An engaging and provocative site-specific work designed to be performed inside a baseball stadium, the second-ever professional production of Safe at Home examines the complex intersection between baseball, politics, and the American Dream. Lead by tour guides, pods of audience members travel throughout the stadium to nine different spaces, ranging from a luxury suite to the men’s room to the dugout, as the patrons — not the cast — move from scene to scene.

Theatre Three, December 7-31
Without a success to his credit for some years, Sidney Bruhl receives a new potential hit script called Deathtrap that was written by his student. Sidney plots with his reluctant wife Myra about how best to plagiarize the play and the evening takes a hilarious and dangerous turn.

The Cher Show
Broadway at the Center, December 14-16
Superstars come and go but Cher is forever. The Cher Show is the Tony Award-winning musical of her story, and it’s packed with so much Cher that it takes three women to play her: the kid starting out, the glam pop star, and the icon.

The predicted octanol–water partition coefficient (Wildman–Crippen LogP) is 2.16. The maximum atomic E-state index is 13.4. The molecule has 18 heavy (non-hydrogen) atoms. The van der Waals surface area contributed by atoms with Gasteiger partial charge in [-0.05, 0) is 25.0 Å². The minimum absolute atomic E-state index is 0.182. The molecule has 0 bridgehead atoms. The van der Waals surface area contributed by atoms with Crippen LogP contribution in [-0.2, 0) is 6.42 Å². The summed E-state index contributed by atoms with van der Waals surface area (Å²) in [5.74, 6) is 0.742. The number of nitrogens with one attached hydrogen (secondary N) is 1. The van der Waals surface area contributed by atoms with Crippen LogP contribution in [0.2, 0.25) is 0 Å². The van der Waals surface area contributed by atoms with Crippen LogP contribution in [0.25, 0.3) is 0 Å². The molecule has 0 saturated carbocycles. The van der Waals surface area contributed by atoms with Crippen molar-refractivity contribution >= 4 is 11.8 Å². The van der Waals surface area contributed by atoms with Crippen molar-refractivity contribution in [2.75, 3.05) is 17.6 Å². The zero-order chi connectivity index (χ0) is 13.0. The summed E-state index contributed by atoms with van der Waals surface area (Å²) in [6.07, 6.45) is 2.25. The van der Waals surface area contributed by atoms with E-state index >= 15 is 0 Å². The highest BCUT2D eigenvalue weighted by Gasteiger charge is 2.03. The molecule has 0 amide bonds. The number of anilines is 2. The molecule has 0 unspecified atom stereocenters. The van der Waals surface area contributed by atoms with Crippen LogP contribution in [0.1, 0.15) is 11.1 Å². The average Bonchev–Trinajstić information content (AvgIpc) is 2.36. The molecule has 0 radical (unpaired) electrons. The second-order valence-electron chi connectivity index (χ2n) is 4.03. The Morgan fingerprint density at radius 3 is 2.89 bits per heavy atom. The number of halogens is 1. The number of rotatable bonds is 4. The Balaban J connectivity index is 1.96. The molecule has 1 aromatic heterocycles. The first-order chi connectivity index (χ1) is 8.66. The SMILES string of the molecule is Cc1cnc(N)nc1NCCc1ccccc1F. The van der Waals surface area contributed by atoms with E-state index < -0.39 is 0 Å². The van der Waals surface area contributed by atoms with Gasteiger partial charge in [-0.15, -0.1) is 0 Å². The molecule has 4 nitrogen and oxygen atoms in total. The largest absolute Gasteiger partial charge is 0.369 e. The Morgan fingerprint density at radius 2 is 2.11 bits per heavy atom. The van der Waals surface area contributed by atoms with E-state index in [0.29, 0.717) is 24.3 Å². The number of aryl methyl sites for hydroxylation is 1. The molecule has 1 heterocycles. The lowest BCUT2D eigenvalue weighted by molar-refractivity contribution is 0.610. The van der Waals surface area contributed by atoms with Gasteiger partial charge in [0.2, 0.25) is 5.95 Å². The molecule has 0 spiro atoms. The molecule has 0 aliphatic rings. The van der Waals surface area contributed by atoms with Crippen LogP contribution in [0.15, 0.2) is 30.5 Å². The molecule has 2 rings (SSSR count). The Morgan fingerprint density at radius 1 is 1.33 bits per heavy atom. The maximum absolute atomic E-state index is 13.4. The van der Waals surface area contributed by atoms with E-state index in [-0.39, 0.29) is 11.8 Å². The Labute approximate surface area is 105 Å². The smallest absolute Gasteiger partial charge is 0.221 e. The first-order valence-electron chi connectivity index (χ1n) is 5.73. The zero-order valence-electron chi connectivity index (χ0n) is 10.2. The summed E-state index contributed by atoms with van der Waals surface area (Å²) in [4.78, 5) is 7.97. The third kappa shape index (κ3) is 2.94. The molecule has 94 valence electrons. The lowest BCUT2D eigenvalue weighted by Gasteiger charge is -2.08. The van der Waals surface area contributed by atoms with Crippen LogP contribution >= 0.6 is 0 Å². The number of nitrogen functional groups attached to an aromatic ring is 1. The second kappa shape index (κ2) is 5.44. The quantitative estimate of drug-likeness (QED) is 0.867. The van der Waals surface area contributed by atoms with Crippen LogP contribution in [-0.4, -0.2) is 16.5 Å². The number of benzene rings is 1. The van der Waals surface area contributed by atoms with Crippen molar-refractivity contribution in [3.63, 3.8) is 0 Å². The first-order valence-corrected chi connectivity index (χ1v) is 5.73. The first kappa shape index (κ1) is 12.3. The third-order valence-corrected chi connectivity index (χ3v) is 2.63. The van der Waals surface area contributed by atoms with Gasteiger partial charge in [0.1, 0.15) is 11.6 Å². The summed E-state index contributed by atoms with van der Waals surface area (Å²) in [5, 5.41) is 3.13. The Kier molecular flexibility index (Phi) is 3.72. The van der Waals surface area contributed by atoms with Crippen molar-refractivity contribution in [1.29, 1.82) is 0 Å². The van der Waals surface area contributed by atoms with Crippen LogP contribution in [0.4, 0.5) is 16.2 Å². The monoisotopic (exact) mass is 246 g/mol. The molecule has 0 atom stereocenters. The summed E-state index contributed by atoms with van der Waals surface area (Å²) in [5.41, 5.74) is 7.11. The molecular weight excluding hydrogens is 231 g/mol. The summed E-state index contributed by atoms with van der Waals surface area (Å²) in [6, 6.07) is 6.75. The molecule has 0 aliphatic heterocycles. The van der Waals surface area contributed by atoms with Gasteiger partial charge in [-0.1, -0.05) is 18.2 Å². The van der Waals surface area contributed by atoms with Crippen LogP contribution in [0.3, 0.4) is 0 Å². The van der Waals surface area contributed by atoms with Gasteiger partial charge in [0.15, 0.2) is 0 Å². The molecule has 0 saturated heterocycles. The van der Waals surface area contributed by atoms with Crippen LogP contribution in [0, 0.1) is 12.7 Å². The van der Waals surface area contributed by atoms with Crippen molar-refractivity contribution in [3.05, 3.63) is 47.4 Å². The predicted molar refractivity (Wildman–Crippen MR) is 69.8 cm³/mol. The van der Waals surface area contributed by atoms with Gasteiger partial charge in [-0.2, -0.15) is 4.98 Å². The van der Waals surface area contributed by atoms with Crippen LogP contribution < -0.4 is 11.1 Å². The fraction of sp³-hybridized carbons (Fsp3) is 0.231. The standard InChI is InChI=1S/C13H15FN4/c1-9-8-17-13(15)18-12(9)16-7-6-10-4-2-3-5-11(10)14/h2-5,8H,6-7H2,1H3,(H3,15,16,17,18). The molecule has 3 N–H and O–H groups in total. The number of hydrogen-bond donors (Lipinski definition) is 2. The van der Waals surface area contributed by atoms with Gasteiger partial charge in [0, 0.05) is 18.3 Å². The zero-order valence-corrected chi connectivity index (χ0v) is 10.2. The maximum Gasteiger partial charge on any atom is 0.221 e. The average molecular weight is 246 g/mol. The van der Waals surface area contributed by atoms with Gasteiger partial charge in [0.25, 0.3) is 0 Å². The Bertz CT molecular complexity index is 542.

Les Miserables
Broadway Dallas, December 20-31
Set against the backdrop of 19th-century France, the production tells an enthralling story of broken dreams and unrequited love, passion, sacrifice and redemption — a timeless testament to the survival of the human spirit. The epic and uplifting story has become one of the most celebrated musicals in theatrical history.

Director Todd Haynes tackles inappropriate relationships in May December

Movie Review

Director Todd Haynes has pushed buttons throughout his career, starting with his acclaimed short film, Superstar: The Karen Carpenter Story, which used Barbie dolls to illustrate the late singer’s anorexia battle. He’s at it again with his latest, May December, which tackles the idea of highly inappropriate relationships through a lens that itself has the potential to be upsetting.

Elizabeth (Natalie Portman), an acclaimed actress, has traveled to Savannah, Georgia to shadow Gracie (Julianne Moore) in preparation for a movie in which Elizabeth will play Gracie. That movie tackles the beginnings of Gracie’s relationship with Joe (Charles Melton), when he was a 13-year-old seventh grader and she was a 36-year-old pet shop worker. The shocking tryst resulted in much controversy, a child, and a jail stint for Gracie, but the couple professed their love for each other through it all.